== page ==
If this film were advertised on daytime television, it would be called: Absolutely The Best Opera Gala Film Ever. And I would not argue. Apparently, the original television programme lasted eight hours but the film currently being shown on the UK Artsworld channel is a three-hour edited version. On the one hand, we lose many wonderful singers. Image a programme that is so full of talent that Cecila Bartoli, June Anderson, Gwyneth Jones, Teresa Stratas and Monserrat Caballé end up on the cutting room floor. On the other hand, we do not get the problem of most gala concerts that give us more applause than music. We get a manageable three hours of tightly-edited operatic excerpts. At the end of each piece, the singer bows to Levine, Levine blows a kiss or clutches his heart, the singer walks off as another walks on, ready for the next piece.
Nor is the repertoire typical gala fodder. We only get one old warhorse, the Pearl Fishers duet, and since that particular warhorse is ridden by Roberto Alagna and Bryn Terfel, I am prepared to excuse it. Alagna also does a duet with Angela Gheorghiu from Mascagni's opera L'Amico Fritz. If, like me, you suspected that Mascagni only wrote one opera, this will be a pleasant surprise.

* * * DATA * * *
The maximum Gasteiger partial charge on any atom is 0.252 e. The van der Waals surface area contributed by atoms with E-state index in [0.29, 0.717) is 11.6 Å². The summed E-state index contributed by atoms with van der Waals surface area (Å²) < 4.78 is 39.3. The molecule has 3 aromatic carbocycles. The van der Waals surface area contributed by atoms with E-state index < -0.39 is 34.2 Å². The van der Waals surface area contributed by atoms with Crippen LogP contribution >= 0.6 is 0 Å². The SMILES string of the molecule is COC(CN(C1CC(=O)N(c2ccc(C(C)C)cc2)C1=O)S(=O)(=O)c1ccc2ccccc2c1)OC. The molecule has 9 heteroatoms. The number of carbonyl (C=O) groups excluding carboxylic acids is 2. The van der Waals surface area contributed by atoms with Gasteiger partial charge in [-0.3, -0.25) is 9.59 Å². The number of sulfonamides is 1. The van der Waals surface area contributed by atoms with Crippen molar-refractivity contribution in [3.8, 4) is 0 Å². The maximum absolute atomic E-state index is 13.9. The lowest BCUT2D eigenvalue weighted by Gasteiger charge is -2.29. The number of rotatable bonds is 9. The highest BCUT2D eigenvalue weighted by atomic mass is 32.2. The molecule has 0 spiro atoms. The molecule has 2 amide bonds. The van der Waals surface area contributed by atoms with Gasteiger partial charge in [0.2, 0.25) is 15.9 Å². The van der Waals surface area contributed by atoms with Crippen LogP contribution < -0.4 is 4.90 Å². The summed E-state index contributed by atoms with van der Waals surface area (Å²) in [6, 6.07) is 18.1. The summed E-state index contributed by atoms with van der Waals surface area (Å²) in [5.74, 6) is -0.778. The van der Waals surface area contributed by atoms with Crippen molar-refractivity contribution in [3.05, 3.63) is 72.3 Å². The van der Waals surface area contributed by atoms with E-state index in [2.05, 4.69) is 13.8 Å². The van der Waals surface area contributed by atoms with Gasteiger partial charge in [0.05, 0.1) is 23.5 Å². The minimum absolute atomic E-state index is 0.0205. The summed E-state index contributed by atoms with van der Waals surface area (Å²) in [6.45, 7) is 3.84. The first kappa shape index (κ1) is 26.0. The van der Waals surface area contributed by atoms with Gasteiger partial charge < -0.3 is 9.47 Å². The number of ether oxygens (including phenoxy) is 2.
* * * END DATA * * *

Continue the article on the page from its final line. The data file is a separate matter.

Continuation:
The other stand-out item was an extended duet from Don Carlo, featuring Thomas Hampson and Roberto Scandiuzzi. There was no hint of a gala performance here. Both men were acting their socks off in a semi-staged performance using one of the Met's opera sets. This was a revelation to me since Don Carlo is an opera that I do not know well. The only time it came to Birmingham I had to leave at the interval because Mrs G feigned a headache.
Otherwise we get Wotan's farewell, Brünhilde's immolation, the end of Der Rosenkavalier and the end of Eugene Onegin. Some of these scenes are a bit truncated. I was not sure whether the performances themselves had been edited. One really needs the last 20 minutes of Götterdämerung rather than the last 5 minutes but that would bring us back to the problem of how to squeeze so many plums into a 3 hour pudding.
During Jessye Norman's performance of an aria from La Damnation de Faust, the camera zooms in on a tear rolling down her cheek. I am inclined to believe that this was genuine. If these performances can bring tears to the eyes of the listener, why not also to the performer?
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